February 07, 2024 | Matt Kucinski

A male college student works in a lab with his female professor on a research project.
Luke Schipper is doing rare disease research alongside Professor Amy Wilstermann.

“I want to serve the disabled population as a physician by assisting them in their health challenges and giving them the best chance at achieving their individual goals, alongside advocating for their inclusion in our society.

Luke Schipper’s passion comes from having a younger brother who has Down Syndrome.

“He’s the one who started a lot of it,” said Schipper.

So Schipper came to Calvin to pursue that passion.

“I knew Calvin had a strong pre-med program, so that’s what drew me initially,” said Schipper. “The small class sizes and opportunity to get to know your professors on a 1-on-1 basis is definitely something that keeps me here.”

Schipper, a junior biology major on a pre-med track, has found proximity to his professors to be of extreme value, both in preparing him for future opportunities but also for opening doors to those opportunities.

During his first year, Schipper saw that one of his biology professors, Amy Wilstermann, had an opening in her summer research lab. He applied and was accepted.

Working alongside his professor and a few peers, Schipper began to research rare diseases—it’s research that Calvin University faculty and students are doing to promote better care for patients with rare diseases.

“The challenge with rare diseases is that there is so little knowledge about each and the fact that each individual patient is unique.” said Schipper. “What I’ve tried to do in my research is characterize certain mutations in genes that we know are linked to a certain rare disease. As we characterize those mutations, and their impact in model systems, we may be able to better understand patient outcomes.

In fact, Schipper’s professors Amy Wilstermann (biology) and Rachael Baker (chemistry/biochemistry) are not only helping students get connected to great research opportunities, but they have also been instrumental in building a rare disease community in West Michigan that includes caregivers and families, medical professionals, researchers, advocates, and students. The Rare Disease Network, which was formalized in 2020, is a collaboration between Calvin University, Corewell Health’s Helen DeVos Children’s Hospital, the Van Andel Institute, and the MSU College of Human Medicine.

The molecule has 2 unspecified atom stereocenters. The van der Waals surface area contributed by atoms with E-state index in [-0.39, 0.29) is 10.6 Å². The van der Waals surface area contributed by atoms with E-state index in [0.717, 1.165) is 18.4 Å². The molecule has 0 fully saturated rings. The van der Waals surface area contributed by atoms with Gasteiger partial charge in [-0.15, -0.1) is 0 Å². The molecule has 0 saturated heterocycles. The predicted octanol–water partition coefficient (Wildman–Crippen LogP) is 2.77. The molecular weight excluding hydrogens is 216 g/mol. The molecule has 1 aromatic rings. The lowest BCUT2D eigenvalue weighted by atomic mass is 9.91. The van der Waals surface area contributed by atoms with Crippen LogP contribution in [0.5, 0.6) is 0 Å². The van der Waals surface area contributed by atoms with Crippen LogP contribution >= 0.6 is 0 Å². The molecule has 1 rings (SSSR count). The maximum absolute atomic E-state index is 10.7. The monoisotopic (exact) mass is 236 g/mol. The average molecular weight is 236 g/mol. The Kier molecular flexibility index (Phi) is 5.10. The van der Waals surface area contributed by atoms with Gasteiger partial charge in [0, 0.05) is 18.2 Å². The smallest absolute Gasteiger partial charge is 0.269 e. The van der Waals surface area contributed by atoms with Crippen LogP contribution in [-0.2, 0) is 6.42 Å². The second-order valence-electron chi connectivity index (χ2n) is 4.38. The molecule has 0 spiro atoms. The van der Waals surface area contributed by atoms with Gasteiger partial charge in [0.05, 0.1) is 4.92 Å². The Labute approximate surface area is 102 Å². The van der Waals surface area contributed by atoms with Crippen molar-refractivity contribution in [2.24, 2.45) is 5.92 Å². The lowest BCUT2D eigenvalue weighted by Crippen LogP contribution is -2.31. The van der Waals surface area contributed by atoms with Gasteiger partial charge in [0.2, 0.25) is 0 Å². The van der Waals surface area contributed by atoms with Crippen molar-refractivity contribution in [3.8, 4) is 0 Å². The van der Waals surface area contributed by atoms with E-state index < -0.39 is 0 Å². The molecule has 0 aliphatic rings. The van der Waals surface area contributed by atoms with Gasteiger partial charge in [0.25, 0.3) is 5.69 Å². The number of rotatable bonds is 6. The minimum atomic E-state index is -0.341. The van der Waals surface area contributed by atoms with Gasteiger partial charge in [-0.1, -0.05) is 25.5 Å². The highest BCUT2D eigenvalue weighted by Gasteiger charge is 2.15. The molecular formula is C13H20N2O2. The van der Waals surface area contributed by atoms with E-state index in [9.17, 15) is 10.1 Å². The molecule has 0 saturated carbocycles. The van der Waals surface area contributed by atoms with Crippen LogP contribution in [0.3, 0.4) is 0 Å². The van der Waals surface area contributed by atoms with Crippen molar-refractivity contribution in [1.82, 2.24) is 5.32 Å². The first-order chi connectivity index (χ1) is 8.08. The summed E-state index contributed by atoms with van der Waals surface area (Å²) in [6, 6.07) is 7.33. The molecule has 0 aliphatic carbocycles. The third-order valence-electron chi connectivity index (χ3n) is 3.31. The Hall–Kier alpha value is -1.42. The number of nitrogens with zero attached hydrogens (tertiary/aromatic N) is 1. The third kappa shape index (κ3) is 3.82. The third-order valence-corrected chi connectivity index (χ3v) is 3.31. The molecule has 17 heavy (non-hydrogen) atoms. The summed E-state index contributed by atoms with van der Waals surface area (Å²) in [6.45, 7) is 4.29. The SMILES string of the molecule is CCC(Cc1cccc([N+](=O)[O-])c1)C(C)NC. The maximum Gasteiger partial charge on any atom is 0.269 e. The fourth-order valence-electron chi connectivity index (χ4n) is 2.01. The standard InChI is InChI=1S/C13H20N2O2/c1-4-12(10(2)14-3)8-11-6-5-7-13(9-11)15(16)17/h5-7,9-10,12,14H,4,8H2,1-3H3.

“The purpose of this network is to serve patients well. Corewell has the connection to patients, MSU and Van Andel have connections to researchers, and we have students from multiple disciplines involved in research and advocacy for rare disease,” said Wilstermann. “Patients can only stand to benefit from this ongoing collaboration. They now have a central place to find information and resources, access to multiple events throughout the year, and connections to a meaningful community here in Grand Rapids.”

One of those events is happening later this month. On February 24, 2024, The Rare Disease Network will host its fifth annual Rare Disease Day on the campus of Calvin University.

“The goal is to raise awareness, to learn from one another, and to form new partnerships and connections among those who work in the area of rare disease,” said Baker.

For Schipper, he knows the benefits of such gatherings quite well. At the 2023 gathering, as a sophomore, he facilitated one of the panel discussions. That led to a great opportunity.

“One of the panelists came up to me afterwards and said, ‘I’m interested in the research you are doing; you articulate it well, you seem like you’d be a good fit for my lab,’” recalls Schipper.

That led to another conversation and now Schipper, who continues on his pre-med track at Calvin, heads downtown a couple of days a week to research a rare disease linked to autism at the MSU Grand Rapids Research Center. Schipper credits his experience at Calvin for getting him this next opportunity.

“During research at Calvin, yes, you are making discoveries, but the professors who are leading those labs are also interested in making you into a better researcher, a better student. They also help you become a better team science player. Professor Wilstermann is incredible at that,” said Schipper. “The team emphasis and raising up new researchers at Calvin is huge, and those teamwork skills have been extremely beneficial for me in the collaborative scientific research environment.”

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